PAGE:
How to use the Make Map options
(view map example)
- Scale map to data
- Choosing this option
means that the map created will only include the geographic region in which
the data is contained (plus a few degrees).
- Map region
- You can set an exact
region to map using latitude and longitude. If the map is scaled to the data,
the parameters of the map will appear in this section after the first map
- Large View
- A larger scaled map than
the default. The difference between the default size and "larger"
size is dependent on the size of the area being mapped.
- We have downloaded plate
boundary information from the Geological Survey of Japan site (No URL available
at this time).
- The city database is
from a site done by the United Nations Statistics Division. The city database is for geographical reference
(population data may not be current).
- Map title
- You can create your own
map title. You may leave this option blank.
- The positive numbers
zoom in, negative zoom out. The zoom function "sticks" with each
use so be sure to set zoom to "None" if you wish to redraw the map
without changing the perspective.
- Clicking on the map will
redraw the map with your click point as the new center. The new map will include
any new options you have chosen. If you have selected a zoom factor, the zoom
will center in (or out) on your click. If you wish to redraw the map without
recentering, click the Make Map button instead of the map.
Advanced Options for Event Maps
The advanced options are
just that - optional. You do not have to change any of the default settings
to make a map. We have provided these options because we realize that some users
may want to map more than one region for comparative study or to have control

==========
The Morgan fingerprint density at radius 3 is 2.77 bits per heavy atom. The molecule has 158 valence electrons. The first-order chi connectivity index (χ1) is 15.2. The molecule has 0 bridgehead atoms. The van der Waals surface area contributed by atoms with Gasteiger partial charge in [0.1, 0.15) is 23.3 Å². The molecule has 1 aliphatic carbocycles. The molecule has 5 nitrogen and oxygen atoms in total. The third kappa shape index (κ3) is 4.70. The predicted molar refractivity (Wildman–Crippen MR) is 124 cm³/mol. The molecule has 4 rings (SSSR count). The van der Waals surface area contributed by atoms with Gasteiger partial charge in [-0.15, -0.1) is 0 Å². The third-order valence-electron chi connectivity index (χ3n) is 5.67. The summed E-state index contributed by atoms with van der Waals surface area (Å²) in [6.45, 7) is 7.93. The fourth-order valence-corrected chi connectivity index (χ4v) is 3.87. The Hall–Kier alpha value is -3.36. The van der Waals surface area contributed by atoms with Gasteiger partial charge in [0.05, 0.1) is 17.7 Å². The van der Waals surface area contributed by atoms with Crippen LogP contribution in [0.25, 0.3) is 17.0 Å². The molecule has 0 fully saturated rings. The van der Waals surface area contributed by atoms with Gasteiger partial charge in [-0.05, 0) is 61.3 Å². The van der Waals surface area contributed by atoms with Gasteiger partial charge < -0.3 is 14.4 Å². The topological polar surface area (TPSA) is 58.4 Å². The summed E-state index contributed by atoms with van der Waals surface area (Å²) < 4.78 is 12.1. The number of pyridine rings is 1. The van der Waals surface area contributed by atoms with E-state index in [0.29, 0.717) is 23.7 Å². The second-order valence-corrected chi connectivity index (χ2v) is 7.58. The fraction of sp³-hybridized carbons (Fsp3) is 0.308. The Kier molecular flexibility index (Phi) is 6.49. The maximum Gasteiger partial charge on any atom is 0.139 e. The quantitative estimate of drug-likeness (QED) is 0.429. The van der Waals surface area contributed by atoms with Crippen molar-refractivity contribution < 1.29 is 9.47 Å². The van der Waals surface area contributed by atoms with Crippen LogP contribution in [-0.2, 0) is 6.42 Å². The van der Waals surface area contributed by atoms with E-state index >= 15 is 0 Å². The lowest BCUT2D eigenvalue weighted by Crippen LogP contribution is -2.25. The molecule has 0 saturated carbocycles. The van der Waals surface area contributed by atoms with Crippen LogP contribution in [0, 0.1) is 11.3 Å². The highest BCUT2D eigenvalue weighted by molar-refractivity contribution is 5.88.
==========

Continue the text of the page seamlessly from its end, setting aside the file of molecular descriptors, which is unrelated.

over the size of the symbols used. (One benefit of controlling the "bin" options
is that maps of different scales can display event points at the same
- Top data bin
- The bin (or grouping)
that contains the largest magnitude events. Example: If you search for all
events between magnitude 5.0 and 6.0, the top bin would be the one holding
the 6.0s. The number of different magnitudes in the top bin is determined
by the bin width and/or number of bins.
- Maximum symbol size
- The largest symbol size
used to display events in the top data bin. (If only one bin is selected then
this symbol size will be used to represent all events.)
- Bin width
- The magnitude difference
by which data is put into different bins. Example: Defining a bin width of
1 will cause events with magnitudes which differ by more than 1 to be in
bins (i.e. represented by different symbol sizes).
Because you are limited
to 5 bins (see below), choosing a bin width that separates magnitudes into
more than 5 bins will result in the lowest bin holding all the "left
over" magnitudes. Example: A query resulted in a list of events ranging
in magnitude from 3.0 to 8.0. We set the bin width to be 1 and number of
bins to 4. The bins would fill like this: <6 , 6-6.9 , 7-7.9 , >=8
- Number of bins
- How many symbols you
want to use to display events of different magnitudes. Example: If you searched
for all magnitude 5.0 to 6.0 events and you wanted to display these using
only 3 bins, you might set the bin width to be 0.5. The three bins would contain
events like so: bin 1] < 5.5 , bin 2] 5.5-5.9 , bin 3] >= 6. If you
want to draw attention to depth instead of magnitude, you might consider picking
only one bin (i.e. one symbol size) for all events regardless of magnitude.
If these explanations are
not helpful, please send e-mail to for more help.